Complete code here: https://gist.github.com/mnjul/82151862f7c9585dcea616a7e2e82033
Environment is Python 2.7.6 on an up-to-date Ubuntu 14.04 x64.
Prologue: Well, I got this strange piece of code at my work project, and it's a classic "somebody wrote it and quit the job, and it works but I don't why" piece, so I decided to write a stripped-down version of it, hoping to get my questions clarified/answered. Please kindly check the referred gist.
So, I have a custom class
Storage inheriting from Python's thread local storage, intended to book-keep some thread-local data. There is only one instance of that class, instantiated in the global scope when no threads have been constructed. So I would expect that as there is only one
Storage instance, its
__init__() running only once, those
Runner threads would actually not have thread-local storage and data accesses will clash.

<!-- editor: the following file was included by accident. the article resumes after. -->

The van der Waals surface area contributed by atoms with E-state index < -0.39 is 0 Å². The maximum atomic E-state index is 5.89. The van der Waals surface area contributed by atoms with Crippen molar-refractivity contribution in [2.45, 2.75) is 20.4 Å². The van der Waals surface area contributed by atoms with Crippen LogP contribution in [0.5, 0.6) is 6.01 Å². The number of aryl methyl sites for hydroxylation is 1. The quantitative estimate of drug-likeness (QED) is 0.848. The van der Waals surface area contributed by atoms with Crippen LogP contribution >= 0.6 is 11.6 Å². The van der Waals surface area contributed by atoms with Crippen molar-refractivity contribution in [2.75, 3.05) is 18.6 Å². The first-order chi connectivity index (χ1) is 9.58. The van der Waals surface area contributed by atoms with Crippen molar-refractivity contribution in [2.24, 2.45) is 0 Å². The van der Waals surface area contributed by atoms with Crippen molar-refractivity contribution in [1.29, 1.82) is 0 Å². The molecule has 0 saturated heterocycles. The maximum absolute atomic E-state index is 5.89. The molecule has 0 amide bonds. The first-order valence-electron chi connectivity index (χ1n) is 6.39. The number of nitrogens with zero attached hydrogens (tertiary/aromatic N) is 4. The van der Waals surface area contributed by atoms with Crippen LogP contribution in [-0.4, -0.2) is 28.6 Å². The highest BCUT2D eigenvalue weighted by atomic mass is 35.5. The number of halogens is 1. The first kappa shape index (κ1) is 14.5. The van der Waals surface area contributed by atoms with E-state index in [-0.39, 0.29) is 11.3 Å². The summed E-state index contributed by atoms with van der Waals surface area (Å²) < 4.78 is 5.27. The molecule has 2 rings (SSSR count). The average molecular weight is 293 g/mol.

However this turned out to be wrong and the code output (see my comment at that gist) indicates that each thread actually perfectly has its own local storage --- strangely, at each thread's first access to the
storage object (i.e. a
Storage.__init__() is mysteriously run, thus properly creating the thread-local storage, producing the desired effect.
Questions: Why on earth did
Storage.__init__ get invoked when the threads attempted to call a member function of a seemingly already-instantiated object? Is this a CPython (or PThread, if that matters) implementation detail? I feel like there're a lot of things happening between my stack trace's
"py_thr_local.py", line 36, in run => storage.set('keykey', value) and
"py_thr_local.py", line 14, in __init__, but I can't find any relevant piece of information in (C)Python's source code, or on the StackOverflow.
Any feedback is welcome. Let me know if I need to clarify things or provide more information.